What do you call the person who does the verb? For instance, in the sentence
John killed Frank
what is the grammatical term for John?
I don't know if "agent" is the right word?
I take it that you are asking for a technical term used in the formal linguistic study of grammar.
Within that domain, the questions you ask in the title and in the body of your question are really two different questions, and require two different actions. Permit me to rephrase a little.
What do you call the person who ‘does’ the verb [in a sentence]?
What do you call the person who performs [the] action [expressed in the verb]?
It is important to distinguish these two entities, because in some sentences they may be different persons (or animals or institutions or in fact any noun or noun phrase – they need not be persons).
In the sentence “John killed Frank”, for instance, John is both the subject of the verb kill and the Agent of the action the verb expresses. (Frank, by the way, is the direct object of the verb and the Patient of the action it expresses.)
But if you recast the same sentence into the passive voice, “Frank was killed by John”, Frank (which was the direct object in the previous sentence) becomes the subject of the verb—but John is still the Agent of the action.
The noun (person, place or thing) that performs the action directed by the verb is the subject of the sentence. For example:
John is the subject and walks is the verb.
If you mean the noun that the verb is done to, then it's the direct object. For example:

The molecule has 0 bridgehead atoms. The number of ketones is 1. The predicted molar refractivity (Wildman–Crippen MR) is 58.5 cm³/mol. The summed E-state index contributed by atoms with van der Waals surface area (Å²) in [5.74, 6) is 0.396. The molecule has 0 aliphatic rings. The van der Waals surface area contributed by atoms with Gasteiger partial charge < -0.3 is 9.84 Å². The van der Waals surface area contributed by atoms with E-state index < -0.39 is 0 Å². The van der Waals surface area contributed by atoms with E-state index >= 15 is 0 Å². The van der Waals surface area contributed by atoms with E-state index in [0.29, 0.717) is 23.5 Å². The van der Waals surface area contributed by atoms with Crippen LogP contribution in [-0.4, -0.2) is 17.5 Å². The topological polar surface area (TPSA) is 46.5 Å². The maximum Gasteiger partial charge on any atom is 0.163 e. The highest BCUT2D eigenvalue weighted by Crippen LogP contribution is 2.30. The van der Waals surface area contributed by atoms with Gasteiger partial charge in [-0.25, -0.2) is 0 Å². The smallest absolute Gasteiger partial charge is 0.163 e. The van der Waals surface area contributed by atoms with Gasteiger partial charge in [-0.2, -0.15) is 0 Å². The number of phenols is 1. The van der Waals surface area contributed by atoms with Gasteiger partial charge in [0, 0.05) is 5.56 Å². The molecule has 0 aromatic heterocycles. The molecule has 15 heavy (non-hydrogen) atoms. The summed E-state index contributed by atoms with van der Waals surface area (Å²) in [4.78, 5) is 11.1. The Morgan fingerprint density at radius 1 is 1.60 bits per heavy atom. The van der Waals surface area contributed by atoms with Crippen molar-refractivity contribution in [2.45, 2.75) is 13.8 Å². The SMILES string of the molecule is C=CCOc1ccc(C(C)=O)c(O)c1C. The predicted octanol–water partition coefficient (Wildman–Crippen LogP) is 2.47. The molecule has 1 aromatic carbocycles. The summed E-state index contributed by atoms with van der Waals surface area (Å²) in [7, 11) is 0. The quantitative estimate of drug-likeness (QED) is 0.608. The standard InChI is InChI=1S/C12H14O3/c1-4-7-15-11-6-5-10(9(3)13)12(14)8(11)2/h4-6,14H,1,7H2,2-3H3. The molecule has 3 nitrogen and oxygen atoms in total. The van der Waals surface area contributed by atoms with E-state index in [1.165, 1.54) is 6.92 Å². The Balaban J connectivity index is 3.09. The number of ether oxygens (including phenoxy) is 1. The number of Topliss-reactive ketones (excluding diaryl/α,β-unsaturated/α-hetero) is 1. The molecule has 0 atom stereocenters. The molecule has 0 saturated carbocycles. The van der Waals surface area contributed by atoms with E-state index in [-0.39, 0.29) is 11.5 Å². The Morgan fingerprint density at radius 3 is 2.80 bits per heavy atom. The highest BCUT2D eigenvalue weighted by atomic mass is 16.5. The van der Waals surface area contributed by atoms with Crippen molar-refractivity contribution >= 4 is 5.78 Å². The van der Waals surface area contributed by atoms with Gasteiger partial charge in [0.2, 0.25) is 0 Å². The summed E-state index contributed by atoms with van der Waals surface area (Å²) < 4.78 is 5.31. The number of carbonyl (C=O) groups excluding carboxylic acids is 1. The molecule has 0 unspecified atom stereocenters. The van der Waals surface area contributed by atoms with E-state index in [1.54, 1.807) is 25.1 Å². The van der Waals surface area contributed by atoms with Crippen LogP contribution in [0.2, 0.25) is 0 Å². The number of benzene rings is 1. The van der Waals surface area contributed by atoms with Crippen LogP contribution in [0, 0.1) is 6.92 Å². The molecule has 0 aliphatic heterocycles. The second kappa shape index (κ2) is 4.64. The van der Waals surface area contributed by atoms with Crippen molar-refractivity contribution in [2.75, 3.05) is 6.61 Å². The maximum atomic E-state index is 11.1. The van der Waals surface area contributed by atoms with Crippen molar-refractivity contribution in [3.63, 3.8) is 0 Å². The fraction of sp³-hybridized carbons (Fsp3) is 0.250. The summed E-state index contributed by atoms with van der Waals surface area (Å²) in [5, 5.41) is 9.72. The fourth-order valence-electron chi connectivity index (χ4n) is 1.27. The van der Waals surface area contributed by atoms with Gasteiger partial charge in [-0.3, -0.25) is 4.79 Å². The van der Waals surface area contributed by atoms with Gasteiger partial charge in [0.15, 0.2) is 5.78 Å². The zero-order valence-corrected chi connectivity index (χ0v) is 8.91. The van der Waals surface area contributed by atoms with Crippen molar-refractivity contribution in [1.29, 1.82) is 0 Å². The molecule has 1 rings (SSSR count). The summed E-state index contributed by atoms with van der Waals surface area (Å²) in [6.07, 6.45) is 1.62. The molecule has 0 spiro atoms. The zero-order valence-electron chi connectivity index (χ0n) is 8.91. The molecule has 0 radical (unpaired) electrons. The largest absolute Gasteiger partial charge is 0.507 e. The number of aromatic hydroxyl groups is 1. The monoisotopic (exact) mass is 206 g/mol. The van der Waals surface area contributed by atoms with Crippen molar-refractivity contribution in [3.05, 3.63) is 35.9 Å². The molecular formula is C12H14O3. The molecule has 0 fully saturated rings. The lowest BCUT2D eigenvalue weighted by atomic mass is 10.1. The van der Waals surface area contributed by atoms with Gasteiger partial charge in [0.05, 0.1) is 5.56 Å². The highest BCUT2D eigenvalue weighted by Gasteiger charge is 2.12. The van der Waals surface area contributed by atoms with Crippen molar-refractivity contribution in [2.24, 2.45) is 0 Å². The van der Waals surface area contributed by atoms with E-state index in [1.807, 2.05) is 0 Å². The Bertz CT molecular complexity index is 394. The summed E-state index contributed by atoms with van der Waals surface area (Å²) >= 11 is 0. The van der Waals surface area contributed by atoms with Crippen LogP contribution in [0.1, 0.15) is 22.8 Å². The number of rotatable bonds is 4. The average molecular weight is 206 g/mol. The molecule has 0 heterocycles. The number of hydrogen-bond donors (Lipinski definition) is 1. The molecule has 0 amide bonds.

The dog is the direct object.
Previous answers have covered the question in terms of traditional grammar, but another way of looking at language is from the perspective of functional grammar. It’s a complex subject, but this is how functional grammar would analyze your example.
Functional grammar sees a clause as centred on a Process, realised as a verb. Processes can be of several kinds, but the one we perhaps come across most often is the Material Process, that is, something that happens in the real world. In the example, killed is just such a Material Process. The persons and things that initiate a Process and that may be on its receiving end are called Participants. Where the Process is a Material Process, the initiating Participant is known as the Actor, and the Participant being acted upon is known as the Goal. So, in the example, John is the Actor and Frank is the Goal.
As StoneyB has pointed out, making the clause passive doesn’t change the fact that it was John who did the killing. Functional grammar recognises this in that in the passive clause Frank was killed by John, John is still the Actor, and Frank is still the Goal.
The subject, I suppose. You know, the subject performs the action contained in the verb. Example: The cat [subject] chased [verb] the mouse.